Kavousi, J., Reimer, J. D., Tanaka, Y., & Nakamura, T. (2015). Colony-specific investigations reveal highly variable responses among individual corals to ocean acidification and warming. Marine Environmental Research, 109, 9-20. https://doi.org/10.1016/j.marenvres.2015.05.004
Kavousi J, et al. Colony-specific Investigations Reveal Highly Variable Responses Among Individual Corals to Ocean Acidification and Warming. Mar Environ Res. 2015;109:9-20. PubMed PMID: 26009841.
* Article titles in AMA citation format should be in sentence-case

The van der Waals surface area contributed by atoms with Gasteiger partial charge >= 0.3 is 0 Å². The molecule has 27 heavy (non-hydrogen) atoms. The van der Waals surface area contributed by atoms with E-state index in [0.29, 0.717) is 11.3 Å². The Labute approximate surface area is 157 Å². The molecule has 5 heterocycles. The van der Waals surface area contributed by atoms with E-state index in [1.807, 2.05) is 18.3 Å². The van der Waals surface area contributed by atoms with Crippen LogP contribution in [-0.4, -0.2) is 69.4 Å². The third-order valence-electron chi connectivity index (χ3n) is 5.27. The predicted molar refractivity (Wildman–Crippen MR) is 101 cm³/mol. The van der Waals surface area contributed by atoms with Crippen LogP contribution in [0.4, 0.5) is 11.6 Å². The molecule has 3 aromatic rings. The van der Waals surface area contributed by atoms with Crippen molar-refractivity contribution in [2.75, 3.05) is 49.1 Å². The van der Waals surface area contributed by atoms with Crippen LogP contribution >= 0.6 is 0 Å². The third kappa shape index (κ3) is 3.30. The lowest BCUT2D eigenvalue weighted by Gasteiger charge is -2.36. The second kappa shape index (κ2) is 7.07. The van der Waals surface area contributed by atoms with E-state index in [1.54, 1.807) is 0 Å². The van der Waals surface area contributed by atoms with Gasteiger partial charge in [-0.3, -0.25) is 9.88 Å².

TY - JOUR T1 - Colony-specific investigations reveal highly variable responses among individual corals to ocean acidification and warming. AU - Kavousi,Javid, AU - Reimer,James Davis, AU - Tanaka,Yasuaki, AU - Nakamura,Takashi, Y1 - 2015/05/14/ PY - 2015/04/06/received PY - 2015/05/12/revised PY - 2015/05/13/accepted PY - 2015/5/27/entrez PY - 2015/5/27/pubmed PY - 2016/5/11/medline KW - Bleaching KW - Colony-specific responses KW - Global warming KW - Ocean acidification KW - Scleractinian corals KW - Zooxanthellae SP - 9 EP - 20 JF - Marine environmental research JO - Mar. Environ. Res. VL - 109 N2 - As anthropogenic climate change is an ongoing concern, scientific investigations on its impacts on coral reefs are increasing. Although impacts of combined ocean acidification (OA) and temperature stress (T) on reef-building scleractinian corals have been studied at the genus, species and population levels, there are little data available on how individual corals respond to combined OA and anomalous temperatures. In this study, we exposed individual colonies of Acropora digitifera, Montipora digitata and Porites cylindrica to four pCO2-temperature treatments including 400 μatm-28 °C, 400 μatm-31 °C, 1000 μatm-28 °C and 1000 μatm-31 °C for 26 days. Physiological parameters including calcification, protein content, maximum photosynthetic efficiency, Symbiodinium density, and chlorophyll content along with Symbiodinium type of each colony were examined. Along with intercolonial responses, responses of individual colonies versus pooled data to the treatments were investigated. The main results were: 1) responses to either OA or T or their combination were different between individual colonies when considering physiological functions; 2) tolerance to either OA or T was not synonymous with tolerance to the other parameter; 3) tolerance to both OA and T did not necessarily lead to tolerance of OA and T combined (OAT) at the same time; 4) OAT had negative, positive or no impacts on physiological functions of coral colonies; and 5) pooled data were not representative of responses of all individual colonies. Indeed, the pooled data obscured actual responses of individual colonies or presented a response that was not observed in any individual. From the results of this study we recommend improving experimental designs of studies investigating physiological responses of corals to climate change by complementing them with colony-specific examinations. SN - 1879-0291 UR - https://www.unboundmedicine.com/medline/citation/26009841/Colony_specific_investigations_reveal_highly_variable_responses_among_individual_corals_to_ocean_acidification_and_warming_ L2 - https://linkinghub.elsevier.com/retrieve/pii/S0141-1136(15)00071-9 DB - PRIME DP - Unbound Medicine ER -